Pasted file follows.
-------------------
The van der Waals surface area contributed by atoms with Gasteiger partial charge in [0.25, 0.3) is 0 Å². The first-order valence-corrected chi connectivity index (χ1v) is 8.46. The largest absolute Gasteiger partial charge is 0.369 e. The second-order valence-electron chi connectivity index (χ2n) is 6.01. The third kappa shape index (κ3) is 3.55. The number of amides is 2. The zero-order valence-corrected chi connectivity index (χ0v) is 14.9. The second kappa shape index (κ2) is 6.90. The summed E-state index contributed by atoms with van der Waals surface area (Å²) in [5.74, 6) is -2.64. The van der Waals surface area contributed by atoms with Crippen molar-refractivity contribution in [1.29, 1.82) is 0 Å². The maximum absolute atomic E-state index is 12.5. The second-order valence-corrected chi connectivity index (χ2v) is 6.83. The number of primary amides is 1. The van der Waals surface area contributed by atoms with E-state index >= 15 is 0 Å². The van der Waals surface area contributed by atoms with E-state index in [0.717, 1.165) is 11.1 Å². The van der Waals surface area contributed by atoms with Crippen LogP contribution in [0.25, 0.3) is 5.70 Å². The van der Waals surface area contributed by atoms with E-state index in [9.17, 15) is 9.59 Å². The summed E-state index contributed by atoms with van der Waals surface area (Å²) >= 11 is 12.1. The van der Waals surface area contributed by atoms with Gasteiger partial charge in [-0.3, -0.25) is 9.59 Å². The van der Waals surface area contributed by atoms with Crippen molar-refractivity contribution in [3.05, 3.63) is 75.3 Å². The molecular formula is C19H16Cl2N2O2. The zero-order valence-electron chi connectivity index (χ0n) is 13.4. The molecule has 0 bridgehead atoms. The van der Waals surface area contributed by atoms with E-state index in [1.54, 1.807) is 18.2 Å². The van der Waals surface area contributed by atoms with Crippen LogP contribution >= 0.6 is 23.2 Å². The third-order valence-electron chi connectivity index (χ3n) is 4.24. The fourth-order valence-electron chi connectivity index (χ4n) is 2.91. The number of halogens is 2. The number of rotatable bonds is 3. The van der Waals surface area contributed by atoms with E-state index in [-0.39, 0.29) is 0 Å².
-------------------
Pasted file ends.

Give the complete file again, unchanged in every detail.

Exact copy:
The van der Waals surface area contributed by atoms with Gasteiger partial charge in [0.25, 0.3) is 0 Å². The first-order valence-corrected chi connectivity index (χ1v) is 8.46. The largest absolute Gasteiger partial charge is 0.369 e. The second-order valence-electron chi connectivity index (χ2n) is 6.01. The third kappa shape index (κ3) is 3.55. The number of amides is 2. The zero-order valence-corrected chi connectivity index (χ0v) is 14.9. The second kappa shape index (κ2) is 6.90. The summed E-state index contributed by atoms with van der Waals surface area (Å²) in [5.74, 6) is -2.64. The van der Waals surface area contributed by atoms with Crippen molar-refractivity contribution in [1.29, 1.82) is 0 Å². The maximum absolute atomic E-state index is 12.5. The second-order valence-corrected chi connectivity index (χ2v) is 6.83. The number of primary amides is 1. The van der Waals surface area contributed by atoms with E-state index >= 15 is 0 Å². The van der Waals surface area contributed by atoms with E-state index in [0.717, 1.165) is 11.1 Å². The van der Waals surface area contributed by atoms with Crippen LogP contribution in [0.25, 0.3) is 5.70 Å². The van der Waals surface area contributed by atoms with E-state index in [9.17, 15) is 9.59 Å². The summed E-state index contributed by atoms with van der Waals surface area (Å²) >= 11 is 12.1. The van der Waals surface area contributed by atoms with Gasteiger partial charge in [-0.3, -0.25) is 9.59 Å². The van der Waals surface area contributed by atoms with Crippen molar-refractivity contribution in [3.05, 3.63) is 75.3 Å². The molecular formula is C19H16Cl2N2O2. The zero-order valence-electron chi connectivity index (χ0n) is 13.4. The molecule has 0 bridgehead atoms. The van der Waals surface area contributed by atoms with E-state index in [1.54, 1.807) is 18.2 Å². The van der Waals surface area contributed by atoms with Crippen LogP contribution >= 0.6 is 23.2 Å². The third-order valence-electron chi connectivity index (χ3n) is 4.24. The fourth-order valence-electron chi connectivity index (χ4n) is 2.91. The number of halogens is 2. The number of rotatable bonds is 3. The van der Waals surface area contributed by atoms with E-state index in [-0.39, 0.29) is 0 Å².